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Dance in America: Lar Lubovitch's "Othello" from San Francisco Ballet banner
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Lar Lubovitch

Birth: April 9, 1943
Nationality: American
Occupation: dancer, choreographer, company director

One of modern dance's most eclectic emissaries, Lar Lubovitch has created dances in a variety of arenas, earning both kudos and criticism for his work. Choreographing prolifically for his own company and others since 1968, Lubovitch has gained a reputation for a free-flowing, music-driven style that has made his work popular with audiences and has polarized critics. He has produced more than 50 dances for his New York-based Lar Lubovitch Dance Company, which celebrated its 30th anniversary season in 1998. In addition, almost since the outset of his career, Lubovitch has created dances for other companies, often ballet companies seeking to update their repertories. His works have been performed by the New York City Ballet, American Ballet Theatre, Paris Opera Ballet, Royal Danish Ballet, Stuttgart Ballet, Alvin Ailey American Dance Theatre, Mikhail Baryshnikov's White Oak Dance Project, and others.

Since the mid-1980s, Lubovitch has further diversified, creating ice dances for Olympic champion skaters and providing choreography for Broadway musicals. He received a Tony Award nomination for his Broadway debut in 1987 with the musical staging of the Stephen Sondheim/James Lapine show "Into the Woods." And in 1994, his ballet for the short-lived Broadway musical version of "The Red Shoes" was judged the only redeemable part of that show. The 18-minute ballet survives in the repertory of American Ballet Theatre.

"The popularity of Lubovitch's choreography -- as well as much criticism of it -- stems from its easy accessibility," wrote Gus Solomons Jr. in a 1995 DANCE MAGAZINE review. "It is feel-good, gracious, and unabashedly entertaining dancing, but it sometimes lacks the emotionally nutritional substance of a completely balanced artistic meal." Yet, in what has developed into a long-running print debate between New York critics, others differ. John Gruen, an ardent advocate, wrote in the February 1990 DANCE MAGAZINE that Lubovitch "continues to be among the world's most musical makers of dance, investing his work with a compelling Iyricism and an almost breathless attempt to make every last ... musical nuance inhabit his movements."

Lubovitch was born in Chicago in 1943, the second of four children. His father, the son of Russian immigrants, ran a small department store. As a boy, Lubovitch danced for fun and occasionally invented dances for makeshift shows he put on with his siblings. "I choreographed not knowing I was choreographing," he told Norma McLain Stoop for a 1972 DANCE MAGAZINE profile. "I had no steps, no vocabulary, but it had great meaning to me -- these shiftings of bodies through space."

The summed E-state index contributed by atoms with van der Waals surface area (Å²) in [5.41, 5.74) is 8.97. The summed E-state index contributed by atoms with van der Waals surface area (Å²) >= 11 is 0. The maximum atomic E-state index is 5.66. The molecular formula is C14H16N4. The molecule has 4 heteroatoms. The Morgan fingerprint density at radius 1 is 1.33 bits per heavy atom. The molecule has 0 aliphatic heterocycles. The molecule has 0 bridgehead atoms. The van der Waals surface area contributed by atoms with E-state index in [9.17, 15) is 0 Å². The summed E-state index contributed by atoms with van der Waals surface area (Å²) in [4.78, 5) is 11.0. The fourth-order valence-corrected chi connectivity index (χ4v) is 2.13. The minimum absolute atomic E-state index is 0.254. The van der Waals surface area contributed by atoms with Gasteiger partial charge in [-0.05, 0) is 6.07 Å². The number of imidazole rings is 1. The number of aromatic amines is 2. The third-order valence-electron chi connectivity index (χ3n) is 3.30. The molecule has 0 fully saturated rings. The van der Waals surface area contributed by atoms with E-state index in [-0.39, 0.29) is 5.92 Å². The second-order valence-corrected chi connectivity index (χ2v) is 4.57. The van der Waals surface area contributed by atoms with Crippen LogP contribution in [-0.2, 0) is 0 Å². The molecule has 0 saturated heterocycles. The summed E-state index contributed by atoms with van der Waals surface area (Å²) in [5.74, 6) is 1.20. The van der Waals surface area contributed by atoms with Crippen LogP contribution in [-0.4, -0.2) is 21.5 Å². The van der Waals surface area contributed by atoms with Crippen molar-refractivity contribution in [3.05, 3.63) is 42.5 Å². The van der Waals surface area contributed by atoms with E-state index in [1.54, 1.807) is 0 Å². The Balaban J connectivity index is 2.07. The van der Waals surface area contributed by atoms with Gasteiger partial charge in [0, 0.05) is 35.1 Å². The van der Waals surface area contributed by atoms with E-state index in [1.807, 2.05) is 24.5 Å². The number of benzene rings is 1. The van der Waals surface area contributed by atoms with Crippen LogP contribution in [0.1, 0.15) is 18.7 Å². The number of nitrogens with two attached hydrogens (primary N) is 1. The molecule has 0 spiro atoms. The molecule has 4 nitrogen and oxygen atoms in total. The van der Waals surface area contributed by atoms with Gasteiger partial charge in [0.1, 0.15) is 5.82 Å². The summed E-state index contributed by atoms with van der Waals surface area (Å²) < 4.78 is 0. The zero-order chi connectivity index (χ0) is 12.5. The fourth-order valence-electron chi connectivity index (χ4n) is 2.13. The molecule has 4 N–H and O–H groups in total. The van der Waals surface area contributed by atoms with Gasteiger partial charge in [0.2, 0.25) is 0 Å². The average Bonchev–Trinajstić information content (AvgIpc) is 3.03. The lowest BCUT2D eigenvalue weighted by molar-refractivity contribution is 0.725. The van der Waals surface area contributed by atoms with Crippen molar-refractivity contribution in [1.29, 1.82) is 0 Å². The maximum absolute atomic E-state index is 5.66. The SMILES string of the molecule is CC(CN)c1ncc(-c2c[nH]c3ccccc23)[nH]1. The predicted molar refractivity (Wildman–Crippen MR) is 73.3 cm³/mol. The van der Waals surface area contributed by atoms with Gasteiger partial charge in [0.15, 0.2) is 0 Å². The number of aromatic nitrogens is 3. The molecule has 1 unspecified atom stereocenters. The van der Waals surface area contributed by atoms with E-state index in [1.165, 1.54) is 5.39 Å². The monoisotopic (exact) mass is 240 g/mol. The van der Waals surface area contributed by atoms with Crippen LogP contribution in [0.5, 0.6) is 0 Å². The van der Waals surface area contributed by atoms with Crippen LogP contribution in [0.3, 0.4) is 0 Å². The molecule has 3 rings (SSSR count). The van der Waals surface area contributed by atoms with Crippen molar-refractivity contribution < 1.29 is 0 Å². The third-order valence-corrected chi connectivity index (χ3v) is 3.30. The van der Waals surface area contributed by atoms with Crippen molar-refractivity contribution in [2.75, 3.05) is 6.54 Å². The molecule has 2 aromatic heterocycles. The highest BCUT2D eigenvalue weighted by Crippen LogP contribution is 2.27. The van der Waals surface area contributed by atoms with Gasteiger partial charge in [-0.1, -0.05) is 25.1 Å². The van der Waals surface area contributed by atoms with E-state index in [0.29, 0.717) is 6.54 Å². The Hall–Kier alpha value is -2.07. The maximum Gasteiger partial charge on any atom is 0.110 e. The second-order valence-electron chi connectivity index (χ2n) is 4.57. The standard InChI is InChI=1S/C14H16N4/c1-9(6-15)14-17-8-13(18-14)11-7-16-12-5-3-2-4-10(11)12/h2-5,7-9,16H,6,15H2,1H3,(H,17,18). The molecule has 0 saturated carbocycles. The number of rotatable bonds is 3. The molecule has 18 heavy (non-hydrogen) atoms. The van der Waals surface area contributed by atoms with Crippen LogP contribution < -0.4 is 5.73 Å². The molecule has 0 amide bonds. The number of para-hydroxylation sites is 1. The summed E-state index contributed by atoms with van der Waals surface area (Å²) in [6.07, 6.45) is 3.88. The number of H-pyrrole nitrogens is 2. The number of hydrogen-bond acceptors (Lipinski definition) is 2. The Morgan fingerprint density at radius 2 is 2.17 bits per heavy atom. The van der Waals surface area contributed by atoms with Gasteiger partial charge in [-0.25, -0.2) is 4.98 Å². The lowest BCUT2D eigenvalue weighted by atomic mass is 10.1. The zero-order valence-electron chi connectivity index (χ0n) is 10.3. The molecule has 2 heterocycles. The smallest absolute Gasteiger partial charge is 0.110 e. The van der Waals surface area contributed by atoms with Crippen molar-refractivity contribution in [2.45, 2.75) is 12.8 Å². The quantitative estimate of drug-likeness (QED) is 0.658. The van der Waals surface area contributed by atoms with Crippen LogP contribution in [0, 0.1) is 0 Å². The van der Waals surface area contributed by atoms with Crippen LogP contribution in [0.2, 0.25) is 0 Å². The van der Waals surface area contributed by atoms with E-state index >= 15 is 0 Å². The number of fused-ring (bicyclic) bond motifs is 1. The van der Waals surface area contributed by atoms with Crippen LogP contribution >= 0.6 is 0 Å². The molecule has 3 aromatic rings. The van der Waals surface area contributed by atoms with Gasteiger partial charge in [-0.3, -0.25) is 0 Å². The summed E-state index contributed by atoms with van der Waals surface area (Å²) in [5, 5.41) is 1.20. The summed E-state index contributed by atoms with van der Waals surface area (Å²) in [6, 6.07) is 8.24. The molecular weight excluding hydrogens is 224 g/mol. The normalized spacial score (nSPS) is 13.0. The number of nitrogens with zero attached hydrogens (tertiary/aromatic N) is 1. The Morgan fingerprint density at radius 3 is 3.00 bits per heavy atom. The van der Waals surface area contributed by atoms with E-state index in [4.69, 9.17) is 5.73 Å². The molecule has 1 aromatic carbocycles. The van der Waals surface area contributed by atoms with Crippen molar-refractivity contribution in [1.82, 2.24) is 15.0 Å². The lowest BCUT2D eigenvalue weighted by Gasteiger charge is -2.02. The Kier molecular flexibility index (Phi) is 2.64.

Lubovitch had already taken some courses at the Art Institute of Chicago when he enrolled at the University of Iowa as an art major. But as a freshman in 1960 he attended a campus performance of the José Limón Dance Company -- the first professional dance he had seen -- and was immediately won over. The following summer he enrolled in dance classes at Connecticut College in New London, where his instructors included Limón and Alvin Ailey. From there he entered the Juilliard School in New York on full scholarship. His teachers included Louis Horst, Lucas Hoving, Anna Sokolow and Antony Tudor. While at Juilliard he began sporadically dancing with troupes headed by Pearl Lang, Donald McKayle, John Butler, Glen Tetley, and with the Manhattan Festival Ballet.

"I came to dancing very late," Lubovitch says in Gruen's 1988 book, PEOPLE WHO DANCE. "But I had a ferocious determination to achieve certain abilities that the dancers around me already possessed." After Juilliard he studied at the Martha Graham School and the Joffrey Ballet school, supporting himself with carpentry work and a night job as a go-go dancer at a Greenwich Village nightclub. In the mid-1960s he joined the Harkness Ballet, where he danced for two years. It was there that his desire to be a choreographer jelled.


Top banner photos: Desmond Richardson as Othello; the leads Desmond Richardson and Yuan Yuan Tan, who dances the role of Desdemona.

Yuan Yuan Tan, Gonzalo Garcia, Desmond Richardson, and Parrish Maynard

Iago (Parrish Maynard) sows the seed of jealousy in the mind of Othello (Desmond Richardson).

Katita Waldo as Emilia

Katita Waldo as Emilia, Desdemona's lady-in-waiting and Iago's wife.

CITY CENTER JOFFREY BALLET becomes the first DANCE IN AMERICA program to be broadcast on the series in 1976.
Celebrating 30 Years of Great Performances